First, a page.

Thomas went on to double through Hellmuth, but the latter then doubled through Taylor. By the time the eight players went to dinner, Hellmuth had climbed above the short stacks, the shortest of whom was still Thomas. Jelinek was also short but doubled through Karp upon the return to the tables.
That double for Jelinek left Karp with only 40K behind, and those chips went into the middle of the table preflop with . Lamb called with . The flop of hit Karp, but the on the turn gave Lamb the pair of aces. A on the river ended the run for Ryan Karp, who left in eighth place with $23,635.
Hellmuth was then put to the test again. He agreed to the all-in preflop and showed , and Gottleib turned over . The flop of gave Gottlieb top pair, and the turn and river changed nothing. Phil Hellmuth was denied another bracelet and forced to leave in seventh place with $30,633.
Thomas finally put her stack at risk again, this time with . Lamb went along with , a hand that only improved to the best flush on the board. Mandy Thomas walked away with $40,169 for the sixth place finish.
Five-handed play started with Gottlieb holding a sizable lead with nearly 1.5 million over the others, and Lamb holding up second place with 855K. Jelinek was in third with 630K, and Chappus and Taylor were tied for short-stacked position with 440K each. But Taylor and Jelinek both doubled through Gottlieb and Taylor doubled through Jelinek and Chappus doubled through Taylor. So goes a split-pot tournament.
But Lamb was quartered twice to become one of the players in danger of elimination. He then went to see a flop with Taylor, at which point Lamb pushed all-in with . Taylor showed for the nut low and only improved when the last two cards came and to give him the spade flush for the high. Ben Lamb was sent home in fifth place with $53,319.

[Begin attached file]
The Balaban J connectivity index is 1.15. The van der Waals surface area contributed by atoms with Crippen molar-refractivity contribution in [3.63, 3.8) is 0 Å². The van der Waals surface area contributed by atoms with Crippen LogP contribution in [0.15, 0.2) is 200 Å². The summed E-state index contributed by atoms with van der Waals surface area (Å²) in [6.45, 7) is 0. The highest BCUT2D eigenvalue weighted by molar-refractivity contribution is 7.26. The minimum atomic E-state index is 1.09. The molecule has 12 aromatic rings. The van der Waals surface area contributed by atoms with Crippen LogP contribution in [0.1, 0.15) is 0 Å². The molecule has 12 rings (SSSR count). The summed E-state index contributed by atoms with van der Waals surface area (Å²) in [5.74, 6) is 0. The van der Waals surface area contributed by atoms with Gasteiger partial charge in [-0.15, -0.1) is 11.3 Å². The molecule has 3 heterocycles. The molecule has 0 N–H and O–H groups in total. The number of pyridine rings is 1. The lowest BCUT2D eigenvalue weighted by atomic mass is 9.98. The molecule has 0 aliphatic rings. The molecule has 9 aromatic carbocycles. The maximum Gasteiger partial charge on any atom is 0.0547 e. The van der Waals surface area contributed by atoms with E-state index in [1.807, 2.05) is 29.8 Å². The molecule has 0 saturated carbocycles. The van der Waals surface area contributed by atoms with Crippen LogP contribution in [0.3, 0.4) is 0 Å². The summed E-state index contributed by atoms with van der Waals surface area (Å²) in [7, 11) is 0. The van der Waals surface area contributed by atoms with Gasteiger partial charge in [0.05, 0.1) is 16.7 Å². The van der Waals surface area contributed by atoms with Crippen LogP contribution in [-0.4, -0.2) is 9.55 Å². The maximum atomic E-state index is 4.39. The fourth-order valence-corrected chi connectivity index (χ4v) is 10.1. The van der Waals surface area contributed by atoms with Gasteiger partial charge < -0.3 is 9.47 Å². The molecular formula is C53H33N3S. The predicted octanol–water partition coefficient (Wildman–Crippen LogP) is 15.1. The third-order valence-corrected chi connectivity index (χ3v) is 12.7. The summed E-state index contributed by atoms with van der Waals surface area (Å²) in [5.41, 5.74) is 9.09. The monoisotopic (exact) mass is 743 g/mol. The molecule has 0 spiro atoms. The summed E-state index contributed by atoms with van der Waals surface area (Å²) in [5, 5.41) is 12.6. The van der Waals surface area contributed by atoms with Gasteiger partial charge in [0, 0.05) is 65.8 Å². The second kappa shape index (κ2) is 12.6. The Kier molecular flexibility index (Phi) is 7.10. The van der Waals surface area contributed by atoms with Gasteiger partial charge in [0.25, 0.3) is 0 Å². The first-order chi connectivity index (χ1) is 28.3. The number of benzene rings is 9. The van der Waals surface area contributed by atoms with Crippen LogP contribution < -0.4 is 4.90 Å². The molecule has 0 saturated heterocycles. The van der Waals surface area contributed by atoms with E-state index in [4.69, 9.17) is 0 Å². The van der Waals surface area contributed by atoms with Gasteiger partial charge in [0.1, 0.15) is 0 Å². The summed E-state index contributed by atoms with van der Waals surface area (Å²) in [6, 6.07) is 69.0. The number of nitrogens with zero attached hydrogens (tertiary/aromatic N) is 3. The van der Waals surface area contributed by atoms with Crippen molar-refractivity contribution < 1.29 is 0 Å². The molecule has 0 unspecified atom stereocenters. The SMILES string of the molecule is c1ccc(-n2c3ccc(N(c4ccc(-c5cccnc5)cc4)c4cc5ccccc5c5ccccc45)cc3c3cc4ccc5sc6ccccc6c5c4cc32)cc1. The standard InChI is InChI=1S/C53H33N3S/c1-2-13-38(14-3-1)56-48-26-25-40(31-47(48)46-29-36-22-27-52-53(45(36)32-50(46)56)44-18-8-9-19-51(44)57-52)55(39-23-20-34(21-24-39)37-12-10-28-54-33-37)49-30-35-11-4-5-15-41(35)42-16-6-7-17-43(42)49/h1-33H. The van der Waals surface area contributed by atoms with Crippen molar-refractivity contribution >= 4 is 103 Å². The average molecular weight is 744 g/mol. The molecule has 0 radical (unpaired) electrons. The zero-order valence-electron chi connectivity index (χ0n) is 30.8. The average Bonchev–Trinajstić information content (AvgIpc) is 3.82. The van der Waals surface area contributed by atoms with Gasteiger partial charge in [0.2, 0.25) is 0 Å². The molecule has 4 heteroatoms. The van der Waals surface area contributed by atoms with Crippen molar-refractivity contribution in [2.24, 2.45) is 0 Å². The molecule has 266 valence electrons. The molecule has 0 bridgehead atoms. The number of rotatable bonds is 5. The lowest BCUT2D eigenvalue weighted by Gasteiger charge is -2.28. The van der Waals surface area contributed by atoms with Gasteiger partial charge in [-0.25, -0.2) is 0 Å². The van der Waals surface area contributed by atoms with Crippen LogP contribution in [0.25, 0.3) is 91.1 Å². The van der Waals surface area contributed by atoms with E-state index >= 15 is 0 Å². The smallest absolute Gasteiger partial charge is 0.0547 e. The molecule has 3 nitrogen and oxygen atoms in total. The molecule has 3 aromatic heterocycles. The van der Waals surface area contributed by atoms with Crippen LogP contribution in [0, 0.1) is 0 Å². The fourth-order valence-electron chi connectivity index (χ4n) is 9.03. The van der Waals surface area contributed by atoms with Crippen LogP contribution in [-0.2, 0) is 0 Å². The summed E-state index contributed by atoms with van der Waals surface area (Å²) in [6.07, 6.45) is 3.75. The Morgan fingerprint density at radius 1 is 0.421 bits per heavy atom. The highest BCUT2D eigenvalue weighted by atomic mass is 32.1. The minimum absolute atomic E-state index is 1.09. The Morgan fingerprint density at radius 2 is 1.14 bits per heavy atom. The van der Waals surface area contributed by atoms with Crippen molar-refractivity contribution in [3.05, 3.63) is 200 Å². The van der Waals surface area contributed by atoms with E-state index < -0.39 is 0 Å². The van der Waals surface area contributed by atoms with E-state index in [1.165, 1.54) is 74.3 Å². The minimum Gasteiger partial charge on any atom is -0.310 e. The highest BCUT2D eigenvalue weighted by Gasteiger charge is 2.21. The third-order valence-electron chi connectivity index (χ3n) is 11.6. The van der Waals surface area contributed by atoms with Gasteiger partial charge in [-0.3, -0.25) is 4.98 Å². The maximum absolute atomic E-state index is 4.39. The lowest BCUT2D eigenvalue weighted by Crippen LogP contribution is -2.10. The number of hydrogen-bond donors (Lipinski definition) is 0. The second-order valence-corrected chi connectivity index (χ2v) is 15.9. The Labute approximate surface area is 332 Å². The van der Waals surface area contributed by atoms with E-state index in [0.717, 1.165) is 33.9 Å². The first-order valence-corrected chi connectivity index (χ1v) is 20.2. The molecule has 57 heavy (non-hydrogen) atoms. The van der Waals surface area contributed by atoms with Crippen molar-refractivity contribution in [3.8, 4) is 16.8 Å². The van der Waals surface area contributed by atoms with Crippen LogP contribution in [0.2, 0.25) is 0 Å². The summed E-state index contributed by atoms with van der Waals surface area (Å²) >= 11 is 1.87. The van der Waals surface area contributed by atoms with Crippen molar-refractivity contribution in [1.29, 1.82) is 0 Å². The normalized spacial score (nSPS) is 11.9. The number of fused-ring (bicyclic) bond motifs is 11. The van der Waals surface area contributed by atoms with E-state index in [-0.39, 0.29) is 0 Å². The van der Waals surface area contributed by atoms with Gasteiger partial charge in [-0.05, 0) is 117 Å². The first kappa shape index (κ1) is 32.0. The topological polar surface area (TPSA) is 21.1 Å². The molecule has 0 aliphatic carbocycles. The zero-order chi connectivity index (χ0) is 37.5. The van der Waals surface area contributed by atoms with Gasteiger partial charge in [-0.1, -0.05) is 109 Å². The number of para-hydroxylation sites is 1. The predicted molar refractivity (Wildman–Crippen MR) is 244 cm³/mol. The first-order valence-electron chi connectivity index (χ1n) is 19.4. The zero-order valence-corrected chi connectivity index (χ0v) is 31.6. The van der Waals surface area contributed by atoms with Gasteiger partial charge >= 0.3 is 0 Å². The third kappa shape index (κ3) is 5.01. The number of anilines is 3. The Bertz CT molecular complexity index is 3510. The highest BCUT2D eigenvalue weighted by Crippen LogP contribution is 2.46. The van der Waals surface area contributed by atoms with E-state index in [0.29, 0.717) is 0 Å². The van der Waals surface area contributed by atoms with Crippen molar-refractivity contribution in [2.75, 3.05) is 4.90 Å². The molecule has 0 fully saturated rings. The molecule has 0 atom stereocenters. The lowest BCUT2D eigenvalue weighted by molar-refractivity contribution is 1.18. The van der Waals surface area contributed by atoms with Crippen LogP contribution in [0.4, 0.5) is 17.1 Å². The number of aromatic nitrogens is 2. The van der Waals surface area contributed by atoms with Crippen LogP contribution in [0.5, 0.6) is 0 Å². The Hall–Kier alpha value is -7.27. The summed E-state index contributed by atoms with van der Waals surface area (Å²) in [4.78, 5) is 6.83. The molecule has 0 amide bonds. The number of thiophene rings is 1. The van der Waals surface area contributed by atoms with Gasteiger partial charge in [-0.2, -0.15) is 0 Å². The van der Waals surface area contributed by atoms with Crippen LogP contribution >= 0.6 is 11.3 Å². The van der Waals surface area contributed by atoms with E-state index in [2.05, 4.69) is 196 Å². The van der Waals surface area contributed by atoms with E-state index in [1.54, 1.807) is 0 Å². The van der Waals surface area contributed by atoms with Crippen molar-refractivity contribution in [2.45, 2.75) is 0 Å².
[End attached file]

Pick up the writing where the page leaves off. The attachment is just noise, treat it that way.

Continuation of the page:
Chappus was next on the short stacked list and tried to get something going by committing the remainder of his chips all-in with . Taylor had and caught the flop. The on the turn and on the river closed the book on Michael Chappus, who left the tournament in fourth place with $71,728.
Jelinek then began his climb, doubling through Gottlieb and Taylor.
It was then Taylor decided to attempt the same and pushed all-in preflop with . Jelinek went along with and caught the full house on the flop. The on the turn and on the river ended it all for Anders Taylor, who took home $97,913 for the third place finish.
No heads-up chip counts were given except to say that Jelinek was in the lead. As play moved forward, Gottlieb doubled up several times to climb to the 3 million-chip mark, and eventually the stacks were even. The two players did take an unscheduled break, which resulted in a fairly quick resolution to the tournament upon their return.
Gottlieb pushed all-in preflop with , and Jelinek called with . The board came , and John Gottlieb finished the event in second place with $151,884.
Steve Jelinek, who finished this exact event last year in sixth place, was able to win it this year. The Event 41 victory came with $245,871 in cash and a gold WSOP bracelet.